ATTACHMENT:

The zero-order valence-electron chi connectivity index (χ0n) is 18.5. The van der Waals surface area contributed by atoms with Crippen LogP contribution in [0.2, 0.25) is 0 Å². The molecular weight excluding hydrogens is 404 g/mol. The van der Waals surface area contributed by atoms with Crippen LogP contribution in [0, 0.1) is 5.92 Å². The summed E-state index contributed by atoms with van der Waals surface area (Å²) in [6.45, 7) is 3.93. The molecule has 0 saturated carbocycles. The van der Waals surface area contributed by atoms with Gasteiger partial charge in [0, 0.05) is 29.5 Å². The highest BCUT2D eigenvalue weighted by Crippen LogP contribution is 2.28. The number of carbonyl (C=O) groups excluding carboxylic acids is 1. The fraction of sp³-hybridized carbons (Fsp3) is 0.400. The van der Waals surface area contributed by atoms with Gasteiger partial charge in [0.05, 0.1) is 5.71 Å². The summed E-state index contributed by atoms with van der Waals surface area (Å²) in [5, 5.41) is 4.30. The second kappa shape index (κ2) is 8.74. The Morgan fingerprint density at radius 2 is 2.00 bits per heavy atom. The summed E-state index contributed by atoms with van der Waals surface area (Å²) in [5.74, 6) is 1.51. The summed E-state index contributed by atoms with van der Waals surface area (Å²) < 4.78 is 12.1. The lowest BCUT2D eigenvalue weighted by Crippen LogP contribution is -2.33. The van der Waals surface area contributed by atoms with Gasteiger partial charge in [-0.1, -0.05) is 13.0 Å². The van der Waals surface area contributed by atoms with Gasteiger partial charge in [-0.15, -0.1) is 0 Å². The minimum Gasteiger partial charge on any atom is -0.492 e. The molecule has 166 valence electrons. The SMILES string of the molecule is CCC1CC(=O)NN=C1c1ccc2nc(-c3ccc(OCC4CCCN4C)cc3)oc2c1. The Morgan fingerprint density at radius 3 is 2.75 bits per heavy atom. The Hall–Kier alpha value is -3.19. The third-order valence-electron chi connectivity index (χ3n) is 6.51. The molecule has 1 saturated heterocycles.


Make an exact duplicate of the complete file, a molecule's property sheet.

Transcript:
The zero-order valence-electron chi connectivity index (χ0n) is 18.5. The van der Waals surface area contributed by atoms with Crippen LogP contribution in [0.2, 0.25) is 0 Å². The molecular weight excluding hydrogens is 404 g/mol. The van der Waals surface area contributed by atoms with Crippen LogP contribution in [0, 0.1) is 5.92 Å². The summed E-state index contributed by atoms with van der Waals surface area (Å²) in [6.45, 7) is 3.93. The molecule has 0 saturated carbocycles. The van der Waals surface area contributed by atoms with Gasteiger partial charge in [0, 0.05) is 29.5 Å². The highest BCUT2D eigenvalue weighted by Crippen LogP contribution is 2.28. The number of carbonyl (C=O) groups excluding carboxylic acids is 1. The fraction of sp³-hybridized carbons (Fsp3) is 0.400. The van der Waals surface area contributed by atoms with Gasteiger partial charge in [0.05, 0.1) is 5.71 Å². The summed E-state index contributed by atoms with van der Waals surface area (Å²) in [5, 5.41) is 4.30. The second kappa shape index (κ2) is 8.74. The Morgan fingerprint density at radius 2 is 2.00 bits per heavy atom. The summed E-state index contributed by atoms with van der Waals surface area (Å²) in [5.74, 6) is 1.51. The summed E-state index contributed by atoms with van der Waals surface area (Å²) < 4.78 is 12.1. The lowest BCUT2D eigenvalue weighted by Crippen LogP contribution is -2.33. The van der Waals surface area contributed by atoms with Gasteiger partial charge in [-0.1, -0.05) is 13.0 Å². The van der Waals surface area contributed by atoms with Gasteiger partial charge in [-0.15, -0.1) is 0 Å². The minimum Gasteiger partial charge on any atom is -0.492 e. The molecule has 166 valence electrons. The SMILES string of the molecule is CCC1CC(=O)NN=C1c1ccc2nc(-c3ccc(OCC4CCCN4C)cc3)oc2c1. The Morgan fingerprint density at radius 3 is 2.75 bits per heavy atom. The Hall–Kier alpha value is -3.19. The third-order valence-electron chi connectivity index (χ3n) is 6.51. The molecule has 1 saturated heterocycles.